Know Your Rights: Libraries and Access to Legal Information

A recognition of the importance of access to information is at the heart of the work of libraries, and the first of IFLA’s core values.

This access refers to all types of information, from all sources. Given their focus on the wellbeing of users, what matters in the end is how the information provided can improve lives, regardless of its form or source.

However, the first thing that comes to mind for many, when talking about access to information, is legal information – knowledge about the law, and laws, that govern our lives. The role of libraries in guaranteeing the possibility for all to find, read and make use of this sort of information is as great as for any other.

To mark the International Day for the Universal Access to Information, which this year focuses on the importance of leaving no-one behind – this blog summarises how libraries make the difference.

 

Empowering and Emancipating

The replacement of the rule of the strongest by the rule of law is certainly a positive thing. It has – at least in principle – meant that everyone is equal before the law, and that the simple fact that someone is more powerful or richer than someone else does not mean that they have better treatment.

Of course in reality, this is not always the case. A key challenge is access to the law itself. If only those with money can afford a lawyer who knows their way around the legal system, there is a clear imbalance.

But even more fundamentally than this, people need to know their rights in order to be able to enforce them. Without access to legal information – for example for housing tenants facing the threat of eviction, for migrants unsure of what support they can claim, or for employees facing reorganisation of the workplace – there is no chance of access to justice.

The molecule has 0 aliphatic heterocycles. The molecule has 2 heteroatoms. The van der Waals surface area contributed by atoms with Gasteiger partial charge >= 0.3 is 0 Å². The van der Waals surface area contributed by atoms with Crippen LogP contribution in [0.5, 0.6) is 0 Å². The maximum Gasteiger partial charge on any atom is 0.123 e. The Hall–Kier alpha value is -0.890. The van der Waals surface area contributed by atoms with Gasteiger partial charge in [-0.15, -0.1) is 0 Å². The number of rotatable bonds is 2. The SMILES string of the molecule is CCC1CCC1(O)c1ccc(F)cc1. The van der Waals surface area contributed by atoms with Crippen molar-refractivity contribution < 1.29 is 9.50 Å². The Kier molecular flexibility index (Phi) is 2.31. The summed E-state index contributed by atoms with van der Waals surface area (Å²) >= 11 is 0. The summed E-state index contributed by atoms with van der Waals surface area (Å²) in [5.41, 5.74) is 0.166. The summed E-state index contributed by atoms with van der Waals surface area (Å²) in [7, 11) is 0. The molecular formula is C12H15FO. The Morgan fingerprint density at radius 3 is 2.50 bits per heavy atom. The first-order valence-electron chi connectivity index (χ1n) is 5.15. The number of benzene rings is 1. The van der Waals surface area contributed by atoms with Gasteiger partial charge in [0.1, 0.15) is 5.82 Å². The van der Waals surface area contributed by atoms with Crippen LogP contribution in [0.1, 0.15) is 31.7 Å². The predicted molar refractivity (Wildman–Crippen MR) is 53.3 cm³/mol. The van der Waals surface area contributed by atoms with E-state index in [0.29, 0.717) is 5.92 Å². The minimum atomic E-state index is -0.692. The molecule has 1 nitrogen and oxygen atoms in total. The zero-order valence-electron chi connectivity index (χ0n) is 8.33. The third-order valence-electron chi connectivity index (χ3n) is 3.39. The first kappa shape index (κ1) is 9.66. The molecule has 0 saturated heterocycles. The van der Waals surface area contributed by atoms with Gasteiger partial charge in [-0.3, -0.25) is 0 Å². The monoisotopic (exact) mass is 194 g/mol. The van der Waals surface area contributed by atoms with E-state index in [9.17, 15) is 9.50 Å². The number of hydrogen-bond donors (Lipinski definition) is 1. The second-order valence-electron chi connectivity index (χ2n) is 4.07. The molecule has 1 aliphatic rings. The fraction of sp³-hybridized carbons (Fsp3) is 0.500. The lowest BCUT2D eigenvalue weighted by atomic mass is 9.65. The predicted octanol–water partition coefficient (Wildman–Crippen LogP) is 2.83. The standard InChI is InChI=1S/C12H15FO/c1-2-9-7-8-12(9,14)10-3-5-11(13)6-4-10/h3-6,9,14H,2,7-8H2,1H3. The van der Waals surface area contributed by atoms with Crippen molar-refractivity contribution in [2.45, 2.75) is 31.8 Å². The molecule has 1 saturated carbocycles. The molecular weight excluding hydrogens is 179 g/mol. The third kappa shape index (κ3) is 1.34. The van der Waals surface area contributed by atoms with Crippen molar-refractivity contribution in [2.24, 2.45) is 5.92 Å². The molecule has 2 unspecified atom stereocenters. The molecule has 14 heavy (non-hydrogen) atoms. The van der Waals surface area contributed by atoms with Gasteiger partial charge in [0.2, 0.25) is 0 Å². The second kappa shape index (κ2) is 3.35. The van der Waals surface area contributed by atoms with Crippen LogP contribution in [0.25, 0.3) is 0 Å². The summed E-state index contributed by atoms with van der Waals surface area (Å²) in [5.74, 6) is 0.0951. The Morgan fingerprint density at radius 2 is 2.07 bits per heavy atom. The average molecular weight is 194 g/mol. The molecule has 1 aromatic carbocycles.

Similarly, while democracy creates the possibility for everyone to take part in decision-making, this will not be a reality if only the better off can take the time or have the tools to follow and influence discussions. Once again, easy and effective means of accessing information are vital.

These are both areas where the core strength of libraries – providing access to information in a way that best suits the needs of the user – come into their own.

 

The Importance of Partnerships

Fulfilling this potential does of course require skill and capacity on the part of librarians. There are some libraries focused purely on providing legal help to the public, but this is not the case everywhere.

Elsewhere, different types of library – dedicated law libraries, university libraries, parliamentary libraries, public libraries – each have their own strengths, but on their own are not always well placed to respond to a public need for legal information.

Combining these strengths offers exciting possibilities however. For example, the State Library of New South Wales in Australia helped set up the Legal Information Access Centre over 25 years ago. This turns the information they hold centrally into tools and services for people often in the most vulnerable situations.

In India, law libraries are engaged in outreach programmes via public libraries in order to help many more people find out about their rights as a first step to accessing the legal system. In Croatia, not only does cooperation allow ordinary citizens to get hold of the latest legal information, but it also makes it easier to access legal professionals.

Similarly, as highlighted in an IFLA article last year for Democracy Day, libraries are creating new partnerships to help people track the work of governments and legislators, and so ensure that democracy really works.

 

The subject of access to legal information is a great example of how foundational information is to any effort to ensure that people can enjoy their rights and improve their lives. Libraries – in particular when they join forces – can play a central role in helping give everyone this possibility.

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